January 31, 2022 - Parul Saini, Webmedy Team
In this digital age of healthcare, EHR Documentation is trending as a hot topic today, as it holds numerous benefits for better care coordination. Here we have explained how EHR documentation is important, the basics, benefits, and best practices of EHR documentation.
EHR documentation is often considered as the communication tool used between healthcare providers in documenting patients' health records and making those data easily available and accessible to providers to provide quality healthcare.
EHR documentation tools offer numerous benefits that are intended to improve both the quality and the utility of clinical documentation, enhancing communication between all healthcare providers. These features highlight traditional and notable requirements for documentation standards while supporting new technologies.
Clinical documentation supports patient care, improves clinical outcomes, and enhances interprofessional communication. When you document your assessments, plans, and actions, you rely on nursing practice standards, organizational policies, meaningful use directives, and a variety of quality criteria. Electronic health records (EHRs) support that documentation with data that help you enhance patient safety, evaluate care quality, maximize efficiency, and measure staffing needs.
Documentation templates can play an important role in improving the efficiency of data collection, ensuring all relevant elements are collected in a structured format. However, these templates also have limitations: Templates may not exist for a specific problem or visit type. This issue can occur if the structure of the note is not a good clinical fit and does not accurately reflect the patient's condition and services.
The documentation integrity may get affected when the wrong information is documented on the wrong patient health record. Errors in patient identification can affect clinical decision-making and patient safety, impact a patient's privacy and security, and result in duplicate testing and increased costs to patients, providers, and payers.
Organizations must have a patient identity integrity program that includes performance improvement measurements that monitor the percentage of error rates and duplicate records within their electronic master patient index.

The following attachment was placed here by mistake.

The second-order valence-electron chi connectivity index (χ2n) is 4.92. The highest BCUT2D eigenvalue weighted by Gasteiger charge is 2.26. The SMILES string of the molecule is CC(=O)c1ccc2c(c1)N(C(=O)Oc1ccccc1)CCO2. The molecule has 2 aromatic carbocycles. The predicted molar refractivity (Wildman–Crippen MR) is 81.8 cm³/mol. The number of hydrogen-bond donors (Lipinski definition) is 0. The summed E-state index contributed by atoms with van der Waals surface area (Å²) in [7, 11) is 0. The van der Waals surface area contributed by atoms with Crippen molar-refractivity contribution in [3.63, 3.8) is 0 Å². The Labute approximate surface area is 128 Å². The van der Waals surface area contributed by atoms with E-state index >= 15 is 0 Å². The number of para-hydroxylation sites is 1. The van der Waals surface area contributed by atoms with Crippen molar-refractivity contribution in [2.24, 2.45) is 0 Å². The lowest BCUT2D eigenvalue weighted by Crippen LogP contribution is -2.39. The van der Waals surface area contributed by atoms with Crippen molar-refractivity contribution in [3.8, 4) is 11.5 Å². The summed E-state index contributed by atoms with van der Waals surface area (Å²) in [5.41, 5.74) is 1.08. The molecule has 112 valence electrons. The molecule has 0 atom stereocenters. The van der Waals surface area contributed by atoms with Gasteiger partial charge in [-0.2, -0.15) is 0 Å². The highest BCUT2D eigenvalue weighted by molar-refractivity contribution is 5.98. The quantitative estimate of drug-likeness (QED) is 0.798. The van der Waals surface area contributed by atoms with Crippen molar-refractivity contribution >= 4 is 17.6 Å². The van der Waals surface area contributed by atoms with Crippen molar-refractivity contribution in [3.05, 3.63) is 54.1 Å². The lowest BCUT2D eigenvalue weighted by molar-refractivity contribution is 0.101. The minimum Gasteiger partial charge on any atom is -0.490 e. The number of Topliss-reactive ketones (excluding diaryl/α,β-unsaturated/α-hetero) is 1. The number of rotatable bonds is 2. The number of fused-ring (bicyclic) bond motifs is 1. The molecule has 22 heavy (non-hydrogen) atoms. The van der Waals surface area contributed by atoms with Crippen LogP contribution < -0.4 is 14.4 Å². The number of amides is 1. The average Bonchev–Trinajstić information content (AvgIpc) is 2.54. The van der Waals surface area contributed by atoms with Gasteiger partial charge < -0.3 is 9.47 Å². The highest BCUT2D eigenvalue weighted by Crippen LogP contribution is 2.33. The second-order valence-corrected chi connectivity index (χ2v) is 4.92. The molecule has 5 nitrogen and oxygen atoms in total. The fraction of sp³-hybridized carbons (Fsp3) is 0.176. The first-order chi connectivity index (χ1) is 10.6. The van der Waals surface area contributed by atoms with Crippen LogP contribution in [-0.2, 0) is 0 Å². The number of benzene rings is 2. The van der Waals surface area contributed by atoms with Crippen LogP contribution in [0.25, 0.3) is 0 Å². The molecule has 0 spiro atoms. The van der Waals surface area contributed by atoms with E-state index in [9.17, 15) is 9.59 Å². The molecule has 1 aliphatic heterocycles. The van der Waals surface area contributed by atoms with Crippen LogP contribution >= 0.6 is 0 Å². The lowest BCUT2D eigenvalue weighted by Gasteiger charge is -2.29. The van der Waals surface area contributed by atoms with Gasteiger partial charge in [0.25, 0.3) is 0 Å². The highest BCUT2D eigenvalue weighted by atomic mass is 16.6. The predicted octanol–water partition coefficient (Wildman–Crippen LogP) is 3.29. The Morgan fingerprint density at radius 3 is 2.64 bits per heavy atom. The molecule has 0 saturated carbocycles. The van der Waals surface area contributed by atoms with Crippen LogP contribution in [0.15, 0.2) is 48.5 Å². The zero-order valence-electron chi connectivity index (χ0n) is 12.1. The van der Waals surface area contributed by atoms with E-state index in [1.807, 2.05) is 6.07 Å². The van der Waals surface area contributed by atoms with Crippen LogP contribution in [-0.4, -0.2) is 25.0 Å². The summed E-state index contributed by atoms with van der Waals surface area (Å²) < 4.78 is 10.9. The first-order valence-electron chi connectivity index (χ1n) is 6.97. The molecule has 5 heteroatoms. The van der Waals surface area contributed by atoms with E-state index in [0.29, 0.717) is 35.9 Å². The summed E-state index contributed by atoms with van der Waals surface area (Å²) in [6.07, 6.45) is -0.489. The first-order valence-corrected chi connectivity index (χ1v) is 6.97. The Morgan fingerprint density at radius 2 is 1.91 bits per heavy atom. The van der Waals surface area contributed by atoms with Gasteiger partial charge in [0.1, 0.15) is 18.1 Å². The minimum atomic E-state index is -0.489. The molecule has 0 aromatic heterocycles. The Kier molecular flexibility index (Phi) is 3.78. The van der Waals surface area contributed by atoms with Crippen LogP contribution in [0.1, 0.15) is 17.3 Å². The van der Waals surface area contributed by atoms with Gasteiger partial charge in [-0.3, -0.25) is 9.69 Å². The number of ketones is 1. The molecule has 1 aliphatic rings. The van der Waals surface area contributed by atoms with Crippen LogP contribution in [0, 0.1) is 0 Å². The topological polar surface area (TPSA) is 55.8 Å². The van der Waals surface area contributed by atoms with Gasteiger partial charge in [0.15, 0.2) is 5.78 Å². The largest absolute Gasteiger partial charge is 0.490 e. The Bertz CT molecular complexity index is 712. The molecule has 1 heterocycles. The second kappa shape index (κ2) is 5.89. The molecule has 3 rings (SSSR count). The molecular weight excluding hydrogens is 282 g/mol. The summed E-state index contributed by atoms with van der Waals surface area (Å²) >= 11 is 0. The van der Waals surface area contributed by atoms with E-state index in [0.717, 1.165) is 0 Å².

Healthcare organizations must spend some time to ensure providers are well-informed about compliance and legal risks. How it can be achieved? – Via EHR training process. Organizations may need to develop initiatives in EHR education to make sure they do not risk compliance problems. Staff education on best practices for documentation should focus mainly on the integrity of the health record.
Documentation integrity includes the accuracy of the complete health record. It envelops data administration, patient identification, understanding recognizable proof, origin, and record corrections as well as auditing the record for documentation validity when submitting reimbursement claims.
EHRs have customizable documentation applications that permit the utilization of templates to help with documentation. Unless these EHR implementation tools are used correctly, the integrity of the data may be questioned and even perceived as fraudulent activity. So to resolve this, the healthcare providers must understand the importance of reviewing and editing all defaulted data to ensure that only patient-specific data for that visit is recorded, while all other irrelevant data pulled in by the default template is taken out.
With the increased adoption rate of electronic health records (EHRs), there is also a concern that a potential loss of documentation integrity could lead to compromised patient care, care coordination, as well as fraud, and abuse. So these best practices for quality EHR documentation guide you for maintaining documentation integrity while using automated EHR functions.